Have you seen any ideas (or had some activities at your society that you would like to sahre or point out to others here? If so, just add a comment to this discussion topic or comment on someone else's comment.
Another idea I like comes from a March 2008 meeting at the North Platte, Nebraska Genealogical Society:
"The Genealogy Kitchen Sink is fast approaching. That's what the North Platte (NE) Genealogical Society members are calling the March meeting. It's like a mini-fair where members can bring displays of projects, family treasures, ideas, books, ..." The rest of the story is at this clickable link: http://www.incolor.inetnebr.com/rcoleman/page6/files/category-genea... Any comments about this or program ideas you'd like to share, just REPLY to this REPLY to this DISCUSSION TOPIC.
For the 2009-2010 I was co-vice president of our society, as such I was part of the program committee. One of the things I did was to hand out a questionnaire (actually two, at two meetings) listing various topics (over 100). It was interesting that the thing that the most people wanted was how to organize their genealogy. Considering that most of the people at the meetings had been coming for YEARS (I have been a member since the late 1960's) I was rather surprised. Other topics of interest were various military wars, especially the Civil War and that time period.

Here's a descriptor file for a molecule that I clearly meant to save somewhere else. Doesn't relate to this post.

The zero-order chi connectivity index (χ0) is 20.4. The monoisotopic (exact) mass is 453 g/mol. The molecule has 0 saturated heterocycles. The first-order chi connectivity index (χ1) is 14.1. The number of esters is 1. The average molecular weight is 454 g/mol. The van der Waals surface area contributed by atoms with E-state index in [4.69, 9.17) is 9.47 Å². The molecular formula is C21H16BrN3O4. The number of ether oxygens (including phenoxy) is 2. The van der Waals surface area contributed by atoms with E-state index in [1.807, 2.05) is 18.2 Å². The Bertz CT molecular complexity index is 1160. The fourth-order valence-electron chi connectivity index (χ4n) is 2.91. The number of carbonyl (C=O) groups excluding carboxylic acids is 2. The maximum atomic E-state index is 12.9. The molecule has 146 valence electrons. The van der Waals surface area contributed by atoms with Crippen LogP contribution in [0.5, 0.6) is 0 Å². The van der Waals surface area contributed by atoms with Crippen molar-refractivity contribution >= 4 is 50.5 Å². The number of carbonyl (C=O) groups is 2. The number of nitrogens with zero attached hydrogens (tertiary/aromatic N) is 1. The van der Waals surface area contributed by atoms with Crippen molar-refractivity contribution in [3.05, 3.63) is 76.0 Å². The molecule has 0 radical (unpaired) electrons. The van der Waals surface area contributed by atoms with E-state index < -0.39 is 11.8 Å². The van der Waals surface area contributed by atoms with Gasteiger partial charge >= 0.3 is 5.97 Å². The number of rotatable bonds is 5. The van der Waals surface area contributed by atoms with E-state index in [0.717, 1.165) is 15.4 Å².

The new vice-president now has to deal with the programs starting in Feb. I am still on the committee and have about a half dozen potential speakers lined up. I actually enjoy this committee. We also post them on our Facebook site.
James, I came across this last summer at a genealogy workshop when the organizer used this as a recurring topic as we met weekly. I am a by sight paper filer (Put it in a file drawer, and I forget about it.) and organize once in a while, and I was astonished at all the ideas she presented and we talked about. I think you have hit on a good program idea which could be used several times.
Our Society does an annual survey. (This is getting old and we are running out of good questions to pose on the survey.) That being said, we usually include a listing of the past programs we have done and asked our members to let us know if any of the subjects/speakers should be repeated, expanded, or dropped for future consideration. This has been very informative to our program chair.
I am wondering, do you pay your speakers? This is one of the problems. We do pay them a fee, plus we will print out any handouts and if they are from out of town we pay mileage. The problem is if we can't get new members then we have less dues and are unable to pay for qualified speakers. It is a downward spiral it seems. Getting members to participate in projects and activities is also a problem. The majority are seniors who mainly come for the socialization. It seems like it is always the same 8 people who do all the work without credit where credit is due.